Reader question: What happens in Austria when a holiday falls on a weekend?

Amanda Previdelli
Amanda Previdelli - [email protected]
Reader question: What happens in Austria when a holiday falls on a weekend?
Spring season or der Frühling (Photo by JOE KLAMAR / AFP)

Epiphany is coming up, and for many, the holiday is an opportunity to get some much-deserved rest. This year, though, it falls on a Saturday. What does that mean?


Like most national holidays, this one also has religious roots. On January 6th, Catholics, Orthodox and Anglican Christians celebrate the revelation of God incarnate as Jesus Christ, hence the name Epiphany, and a celebration of the "adoration of the Magi" when the three kings visited the newborn Christ.

This is why the day is also known as Three Kings Day, or Heilige Drei Könige (literally three holy kings).


Even those who are not religious do enjoy the fact that, as a bank holiday, they get to stay at home and not work for a day.

But this year, the holiday falls on a Saturday, meaning Austrians will miss out on one of their 13 public holidays of the year.

READ ALSO: Five spring destinations from Austria – and the Covid rules in place

The 'lost' holidays

For many immigrants, the fact that Austria doesn't have a "compensation day" if a holiday falls on the weekend can be surprising.

In total, 85 countries, including Belgium, England, Spain, and Thailand, will give a day off to workers if the holiday happens to be on the weekend. In addition, Austrian neighbours such as Switzerland and Germany have been discussing adopting such measures to avoid stress and give "urgently needed rest" to workers. 

There hasn't been much talk in Austria about that, possibly because the country has other struggles to fight when it comes to holidays (including the fact that Good Friday is not a bank holiday) and plenty of controversy concerning rest days

READ ALSO: Why is Good Friday not a holiday in Austria?

So what happens when a holiday falls on a weekend in Austria?

First of all, it depends on whether it is a Saturday or a Sunday.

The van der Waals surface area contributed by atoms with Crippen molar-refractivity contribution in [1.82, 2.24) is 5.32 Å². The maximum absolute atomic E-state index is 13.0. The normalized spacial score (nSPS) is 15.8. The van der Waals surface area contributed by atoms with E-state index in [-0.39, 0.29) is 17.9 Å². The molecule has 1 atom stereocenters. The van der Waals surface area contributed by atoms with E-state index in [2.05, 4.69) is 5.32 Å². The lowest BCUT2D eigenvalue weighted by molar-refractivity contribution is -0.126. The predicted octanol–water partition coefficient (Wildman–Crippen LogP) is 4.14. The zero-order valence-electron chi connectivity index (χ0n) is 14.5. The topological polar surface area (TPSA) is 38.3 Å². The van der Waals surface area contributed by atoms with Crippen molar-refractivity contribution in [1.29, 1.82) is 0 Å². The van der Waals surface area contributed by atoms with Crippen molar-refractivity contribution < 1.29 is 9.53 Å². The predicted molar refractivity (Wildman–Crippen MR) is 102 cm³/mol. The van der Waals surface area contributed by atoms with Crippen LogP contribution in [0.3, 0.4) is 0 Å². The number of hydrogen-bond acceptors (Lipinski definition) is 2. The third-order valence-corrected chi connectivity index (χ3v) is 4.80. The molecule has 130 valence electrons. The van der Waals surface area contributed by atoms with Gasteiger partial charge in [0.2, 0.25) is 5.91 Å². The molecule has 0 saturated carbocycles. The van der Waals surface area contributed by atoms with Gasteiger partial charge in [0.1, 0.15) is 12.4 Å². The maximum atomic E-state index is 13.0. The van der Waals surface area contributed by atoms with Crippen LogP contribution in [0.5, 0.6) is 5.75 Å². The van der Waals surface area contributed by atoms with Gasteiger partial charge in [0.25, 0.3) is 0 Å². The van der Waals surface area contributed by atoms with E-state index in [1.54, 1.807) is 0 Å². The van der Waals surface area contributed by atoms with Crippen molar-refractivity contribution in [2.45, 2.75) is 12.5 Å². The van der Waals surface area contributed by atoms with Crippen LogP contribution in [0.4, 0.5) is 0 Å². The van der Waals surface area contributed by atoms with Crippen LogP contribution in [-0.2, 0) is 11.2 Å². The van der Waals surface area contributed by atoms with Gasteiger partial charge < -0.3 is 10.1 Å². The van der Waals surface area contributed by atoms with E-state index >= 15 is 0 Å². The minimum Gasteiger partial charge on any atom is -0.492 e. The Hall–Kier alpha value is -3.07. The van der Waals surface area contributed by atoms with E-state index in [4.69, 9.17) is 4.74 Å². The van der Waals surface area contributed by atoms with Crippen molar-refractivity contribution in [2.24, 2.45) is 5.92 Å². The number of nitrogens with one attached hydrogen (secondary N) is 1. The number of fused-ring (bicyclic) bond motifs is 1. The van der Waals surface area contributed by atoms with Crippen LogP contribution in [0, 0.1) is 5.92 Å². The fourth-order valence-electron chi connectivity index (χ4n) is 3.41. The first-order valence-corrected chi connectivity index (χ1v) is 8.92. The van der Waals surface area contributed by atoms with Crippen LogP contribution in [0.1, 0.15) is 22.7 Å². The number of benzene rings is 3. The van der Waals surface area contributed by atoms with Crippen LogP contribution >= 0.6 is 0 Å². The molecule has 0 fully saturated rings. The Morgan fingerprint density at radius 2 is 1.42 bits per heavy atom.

Saturday is technically not a rest day, so people who usually work on Saturdays will have the day off (or get double pay for working on a holiday), and most shops and supermarkets will close.

This is when people will see a significant difference in daily life and in their work life.


READ ALSO: Six tourist scams to be aware of in Austria

However, when a holiday falls on a Sunday, very little changes. This is because Sundays and public holidays are regulated by the same laws. In both cases, stores and shops will be closed, and people who need to work will receive double pay on their basic hourly wage. 

So if a holiday falls on a Sunday, most shops will still be closed as they usually would have been, and those who need to work will receive a 100 per cent surcharge on their hourly wages. 

These are the general rules, but in Austria, much of the labour laws are governed by collective agreements of specific professions. Additionally, the federal regulations determine that exceptions to the weekend and holiday rest can be made for some essential workers, and exceptions can be granted after a specific ordinance by authorities.

For non-essential workers who usually run a Monday to Friday work week, not much changes then, and yes, the holiday on a Sunday would be "lost". 

However, for these people, holidays on a Saturday are not only lost as rest days, but as possible shopping and grocery days as well - leading to some very long Friday evening supermarket lines.

High quality of life

With the rest day on a Sunday enshrined in Austria's cultural traditions, workers can be sure that they will have a day to recharge at least one day a week.


But more than that, Austria also has one of the highest numbers of national public holidays, at 13 (with some states having up to 15). 

Workers are also entitled to one "private holiday" a year, which works similarly to a public holiday, but can be taken any day. 

Austria tops the list among the nine countries covered by The Local. At the same time, Germany only has nine national holidays, and some Swiss communes can have as few as five in total.

READ MORE: What are The Local Austria’s ‘reader questions’?


Join the conversation in our comments section below. Share your own views and experience and if you have a question or suggestion for our journalists then email us at [email protected].
Please keep comments civil, constructive and on topic – and make sure to read our terms of use before getting involved.

Please log in to leave a comment.

See Also